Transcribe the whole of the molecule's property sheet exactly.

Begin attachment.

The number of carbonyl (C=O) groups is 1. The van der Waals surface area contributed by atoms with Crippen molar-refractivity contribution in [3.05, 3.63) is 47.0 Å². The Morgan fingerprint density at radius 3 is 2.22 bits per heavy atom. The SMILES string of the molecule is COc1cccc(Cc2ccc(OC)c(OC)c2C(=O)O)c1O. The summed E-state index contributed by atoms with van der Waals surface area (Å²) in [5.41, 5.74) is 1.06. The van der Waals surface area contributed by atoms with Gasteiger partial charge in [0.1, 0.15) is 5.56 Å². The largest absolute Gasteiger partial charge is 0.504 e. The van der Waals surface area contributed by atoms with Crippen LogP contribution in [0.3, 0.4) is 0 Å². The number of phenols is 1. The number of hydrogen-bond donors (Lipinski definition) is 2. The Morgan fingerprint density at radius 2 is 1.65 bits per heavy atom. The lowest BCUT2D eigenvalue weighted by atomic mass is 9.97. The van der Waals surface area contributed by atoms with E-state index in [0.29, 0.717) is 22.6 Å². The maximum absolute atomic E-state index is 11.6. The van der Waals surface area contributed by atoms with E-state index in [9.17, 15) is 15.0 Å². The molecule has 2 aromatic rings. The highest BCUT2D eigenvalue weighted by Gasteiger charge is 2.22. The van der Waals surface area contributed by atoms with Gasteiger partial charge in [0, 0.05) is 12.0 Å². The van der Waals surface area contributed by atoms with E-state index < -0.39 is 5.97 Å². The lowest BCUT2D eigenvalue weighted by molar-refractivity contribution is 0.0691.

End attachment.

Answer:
The number of carbonyl (C=O) groups is 1. The van der Waals surface area contributed by atoms with Crippen molar-refractivity contribution in [3.05, 3.63) is 47.0 Å². The Morgan fingerprint density at radius 3 is 2.22 bits per heavy atom. The SMILES string of the molecule is COc1cccc(Cc2ccc(OC)c(OC)c2C(=O)O)c1O. The summed E-state index contributed by atoms with van der Waals surface area (Å²) in [5.41, 5.74) is 1.06. The van der Waals surface area contributed by atoms with Gasteiger partial charge in [0.1, 0.15) is 5.56 Å². The largest absolute Gasteiger partial charge is 0.504 e. The van der Waals surface area contributed by atoms with Crippen LogP contribution in [0.3, 0.4) is 0 Å². The number of phenols is 1. The number of hydrogen-bond donors (Lipinski definition) is 2. The Morgan fingerprint density at radius 2 is 1.65 bits per heavy atom. The lowest BCUT2D eigenvalue weighted by atomic mass is 9.97. The van der Waals surface area contributed by atoms with E-state index in [0.29, 0.717) is 22.6 Å². The maximum absolute atomic E-state index is 11.6. The van der Waals surface area contributed by atoms with E-state index in [9.17, 15) is 15.0 Å². The molecule has 2 aromatic rings. The highest BCUT2D eigenvalue weighted by Gasteiger charge is 2.22. The van der Waals surface area contributed by atoms with Gasteiger partial charge in [0, 0.05) is 12.0 Å². The van der Waals surface area contributed by atoms with E-state index < -0.39 is 5.97 Å². The lowest BCUT2D eigenvalue weighted by molar-refractivity contribution is 0.0691.